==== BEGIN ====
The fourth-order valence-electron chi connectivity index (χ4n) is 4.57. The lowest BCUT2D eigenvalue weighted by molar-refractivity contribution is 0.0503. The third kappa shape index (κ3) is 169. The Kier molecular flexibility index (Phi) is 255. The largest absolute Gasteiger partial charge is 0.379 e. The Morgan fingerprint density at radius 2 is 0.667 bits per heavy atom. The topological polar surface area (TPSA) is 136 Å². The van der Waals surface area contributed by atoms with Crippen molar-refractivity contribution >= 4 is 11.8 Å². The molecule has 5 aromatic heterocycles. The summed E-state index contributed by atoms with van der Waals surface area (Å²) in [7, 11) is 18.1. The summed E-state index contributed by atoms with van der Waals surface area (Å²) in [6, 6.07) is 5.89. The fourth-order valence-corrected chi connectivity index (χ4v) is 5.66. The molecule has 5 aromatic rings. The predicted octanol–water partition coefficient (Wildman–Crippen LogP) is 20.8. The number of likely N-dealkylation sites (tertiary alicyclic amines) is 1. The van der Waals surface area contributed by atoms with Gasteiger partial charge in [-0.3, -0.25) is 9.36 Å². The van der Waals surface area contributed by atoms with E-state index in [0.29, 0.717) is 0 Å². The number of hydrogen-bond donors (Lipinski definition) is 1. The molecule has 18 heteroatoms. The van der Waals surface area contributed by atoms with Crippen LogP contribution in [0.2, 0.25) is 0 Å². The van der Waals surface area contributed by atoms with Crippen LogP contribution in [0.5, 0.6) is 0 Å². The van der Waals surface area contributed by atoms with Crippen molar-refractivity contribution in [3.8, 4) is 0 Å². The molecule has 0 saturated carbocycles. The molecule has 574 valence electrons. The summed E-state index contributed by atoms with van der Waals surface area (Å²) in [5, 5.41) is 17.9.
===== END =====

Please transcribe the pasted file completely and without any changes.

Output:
The fourth-order valence-electron chi connectivity index (χ4n) is 4.57. The lowest BCUT2D eigenvalue weighted by molar-refractivity contribution is 0.0503. The third kappa shape index (κ3) is 169. The Kier molecular flexibility index (Phi) is 255. The largest absolute Gasteiger partial charge is 0.379 e. The Morgan fingerprint density at radius 2 is 0.667 bits per heavy atom. The topological polar surface area (TPSA) is 136 Å². The van der Waals surface area contributed by atoms with Crippen molar-refractivity contribution >= 4 is 11.8 Å². The molecule has 5 aromatic heterocycles. The summed E-state index contributed by atoms with van der Waals surface area (Å²) in [7, 11) is 18.1. The summed E-state index contributed by atoms with van der Waals surface area (Å²) in [6, 6.07) is 5.89. The fourth-order valence-corrected chi connectivity index (χ4v) is 5.66. The molecule has 5 aromatic rings. The predicted octanol–water partition coefficient (Wildman–Crippen LogP) is 20.8. The number of likely N-dealkylation sites (tertiary alicyclic amines) is 1. The van der Waals surface area contributed by atoms with Gasteiger partial charge in [-0.3, -0.25) is 9.36 Å². The van der Waals surface area contributed by atoms with E-state index in [0.29, 0.717) is 0 Å². The number of hydrogen-bond donors (Lipinski definition) is 1. The molecule has 18 heteroatoms. The van der Waals surface area contributed by atoms with Crippen LogP contribution in [0.2, 0.25) is 0 Å². The van der Waals surface area contributed by atoms with Crippen LogP contribution in [0.5, 0.6) is 0 Å². The van der Waals surface area contributed by atoms with Crippen molar-refractivity contribution in [3.8, 4) is 0 Å². The molecule has 0 saturated carbocycles. The molecule has 574 valence electrons. The summed E-state index contributed by atoms with van der Waals surface area (Å²) in [5, 5.41) is 17.9.